Yates finished with Orica-GreenEdge 25 seconds behind winners BMC Racing in the opening team time trial in Lido di Camaiore today. Back at the team bus, he explained that he has been working for a WorldTour win after making steady steps in his first two years as a professional.
>> Subscribe to Cycling Weekly this Autumn and save 35%. Enjoy the luxury of home delivery and never miss an issue <<
“This has always been my first big goal of the season,” the 23-year-old from Bury said. “In training, I had some of the best power of my life a couple of weeks ago.
“I think I showed over the last two years that I can be up there when I’m going good. Last year, I won my first WorldTour race in San Sebastián, so why not go one step more?”
Yates climbed with Nairo Quintana (Movistar) and Alberto Contador (Tinkoff) last year on the main summit finish and moved to sixth overall. He slipped to ninth in the final day’s individual time trial.
He went on to debut in the Tour de France and of course, win the Clásica San Sebastián one-day classic in Spain. To prepare for 2016, the Australian team worked with Yates over the winter to improve his time trialling for stage races like Tirreno-Adriatico and the Tour.
“The power’s never been a problem for me, it’s always been the breathing on the time trial bike, and I struggle quite a bit. I like to get out of my saddle a lot when I climb, and you can’t when you are on your time trial bike because you go so much slower. I’m just getting used to producing the power in that position,” Yates said.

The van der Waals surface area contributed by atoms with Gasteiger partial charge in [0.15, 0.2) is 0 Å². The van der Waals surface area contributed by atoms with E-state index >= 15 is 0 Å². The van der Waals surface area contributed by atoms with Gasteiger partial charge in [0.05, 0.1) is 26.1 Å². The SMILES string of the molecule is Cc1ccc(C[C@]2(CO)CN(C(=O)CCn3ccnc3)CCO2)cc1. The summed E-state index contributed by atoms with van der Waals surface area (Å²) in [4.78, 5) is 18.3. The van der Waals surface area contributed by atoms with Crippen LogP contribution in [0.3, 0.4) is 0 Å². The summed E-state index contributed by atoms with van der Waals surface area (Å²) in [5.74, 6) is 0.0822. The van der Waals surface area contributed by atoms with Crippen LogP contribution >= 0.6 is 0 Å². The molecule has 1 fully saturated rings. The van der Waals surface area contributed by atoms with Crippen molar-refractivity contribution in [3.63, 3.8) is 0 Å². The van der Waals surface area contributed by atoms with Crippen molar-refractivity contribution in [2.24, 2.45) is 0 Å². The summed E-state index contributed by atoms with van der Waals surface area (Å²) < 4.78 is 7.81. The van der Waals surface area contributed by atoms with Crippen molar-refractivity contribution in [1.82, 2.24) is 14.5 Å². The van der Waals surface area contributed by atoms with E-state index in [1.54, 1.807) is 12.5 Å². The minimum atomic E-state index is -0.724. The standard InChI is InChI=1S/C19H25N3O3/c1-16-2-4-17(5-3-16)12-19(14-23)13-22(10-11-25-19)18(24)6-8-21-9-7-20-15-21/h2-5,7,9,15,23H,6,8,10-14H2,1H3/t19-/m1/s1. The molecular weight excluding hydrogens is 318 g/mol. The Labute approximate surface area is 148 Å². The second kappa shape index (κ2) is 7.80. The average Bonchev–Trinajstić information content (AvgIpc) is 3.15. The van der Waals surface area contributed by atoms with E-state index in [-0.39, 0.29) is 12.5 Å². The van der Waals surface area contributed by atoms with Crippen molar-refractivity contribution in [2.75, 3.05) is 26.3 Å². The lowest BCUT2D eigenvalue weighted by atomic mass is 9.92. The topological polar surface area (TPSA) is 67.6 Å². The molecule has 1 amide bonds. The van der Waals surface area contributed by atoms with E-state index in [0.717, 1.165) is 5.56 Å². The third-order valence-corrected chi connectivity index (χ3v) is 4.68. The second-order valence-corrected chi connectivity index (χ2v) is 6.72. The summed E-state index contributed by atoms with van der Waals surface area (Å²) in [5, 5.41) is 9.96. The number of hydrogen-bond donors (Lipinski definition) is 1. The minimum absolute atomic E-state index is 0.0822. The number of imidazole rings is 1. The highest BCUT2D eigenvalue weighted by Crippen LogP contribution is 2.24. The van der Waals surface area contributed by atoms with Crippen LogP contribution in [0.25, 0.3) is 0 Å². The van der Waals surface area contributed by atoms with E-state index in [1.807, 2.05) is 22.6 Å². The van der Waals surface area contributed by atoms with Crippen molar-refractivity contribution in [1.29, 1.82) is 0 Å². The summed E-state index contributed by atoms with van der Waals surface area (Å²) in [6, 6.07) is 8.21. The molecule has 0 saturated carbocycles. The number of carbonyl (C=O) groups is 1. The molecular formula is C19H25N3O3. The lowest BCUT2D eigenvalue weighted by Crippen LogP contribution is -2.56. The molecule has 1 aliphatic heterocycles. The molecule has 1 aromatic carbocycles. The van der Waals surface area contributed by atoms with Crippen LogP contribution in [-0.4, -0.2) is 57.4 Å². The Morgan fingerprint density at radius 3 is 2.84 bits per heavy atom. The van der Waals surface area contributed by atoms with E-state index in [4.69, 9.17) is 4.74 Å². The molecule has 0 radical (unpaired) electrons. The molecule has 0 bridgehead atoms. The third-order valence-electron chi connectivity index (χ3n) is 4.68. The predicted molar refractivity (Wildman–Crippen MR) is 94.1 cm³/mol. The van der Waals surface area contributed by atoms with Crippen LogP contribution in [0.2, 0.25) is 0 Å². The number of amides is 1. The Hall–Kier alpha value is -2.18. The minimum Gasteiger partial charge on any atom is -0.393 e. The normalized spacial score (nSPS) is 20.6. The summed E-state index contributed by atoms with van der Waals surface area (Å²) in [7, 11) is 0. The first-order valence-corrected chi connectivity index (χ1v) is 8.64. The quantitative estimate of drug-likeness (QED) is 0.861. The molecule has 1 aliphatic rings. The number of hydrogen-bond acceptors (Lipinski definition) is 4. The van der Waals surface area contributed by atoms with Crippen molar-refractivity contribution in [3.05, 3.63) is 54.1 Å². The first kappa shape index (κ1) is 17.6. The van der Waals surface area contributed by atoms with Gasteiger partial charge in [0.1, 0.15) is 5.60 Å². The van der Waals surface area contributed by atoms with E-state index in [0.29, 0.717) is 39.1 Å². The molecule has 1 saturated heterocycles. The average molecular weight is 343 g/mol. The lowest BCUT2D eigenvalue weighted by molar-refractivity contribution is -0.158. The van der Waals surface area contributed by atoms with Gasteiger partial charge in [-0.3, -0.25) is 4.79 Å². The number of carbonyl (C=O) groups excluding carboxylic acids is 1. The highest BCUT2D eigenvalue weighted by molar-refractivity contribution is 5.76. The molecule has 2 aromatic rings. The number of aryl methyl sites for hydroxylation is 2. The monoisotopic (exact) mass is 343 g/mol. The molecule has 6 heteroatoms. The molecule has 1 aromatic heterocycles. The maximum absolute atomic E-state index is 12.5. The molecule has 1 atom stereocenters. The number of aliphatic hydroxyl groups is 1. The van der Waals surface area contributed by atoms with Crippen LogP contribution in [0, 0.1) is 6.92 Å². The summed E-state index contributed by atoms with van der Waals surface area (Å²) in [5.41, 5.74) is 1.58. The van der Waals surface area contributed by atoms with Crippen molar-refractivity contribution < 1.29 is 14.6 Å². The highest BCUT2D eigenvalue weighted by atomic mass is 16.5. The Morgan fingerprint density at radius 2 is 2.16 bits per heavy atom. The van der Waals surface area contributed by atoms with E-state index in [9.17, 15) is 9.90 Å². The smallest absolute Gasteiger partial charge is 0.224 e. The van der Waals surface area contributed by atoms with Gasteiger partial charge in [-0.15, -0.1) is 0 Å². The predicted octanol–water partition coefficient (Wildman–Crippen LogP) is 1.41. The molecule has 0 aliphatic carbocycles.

“Improvements? Yeah. Just whether I can do that at the end of six days of hard racing, we’ll see. I’ll give it a shot.”
As with recent years, Tirreno-Adriatico ends with a flat 10.05-kilometre time trial on Italy’s east coast in San Benedetto del Tronto. Over the next five days, the race crosses Tuscany, Umbria, Abruzzo and Marche – terrain where Yates could take an advantage.
The stage tomorrow climbs a short 18 per cent hill three kilometres before the finish in Pomarance and Sunday’s queen stage climbs 10 kilometres to reach Monte San Vicino.
Watch: Yates vs Yates
Yates and Orica’s other classification rider, Colombian Esteban Chaves already previewed the finish in Pomarance. Yates has never climbed San Vicino in the Apennine Mountains range, but poured over the maps with his team directors. Without the pure climbers like Quintana, he said that his rivals will probably be Thibaut Pinot (FDJ), Alejandro Valverde (Movistar) and Tejay van Garderen (BMC Racing).
He stopped pedalling on his bike to think about what he wants from his third year as a professional.
“Every year we try to go one step higher,” he said. “In the first year, I already won the Tour of Turkey, then the year after San Sebastián, a WorldTour race. It keeps progressing from there. Every year, we try to go one step higher and keep climbing the ladder.”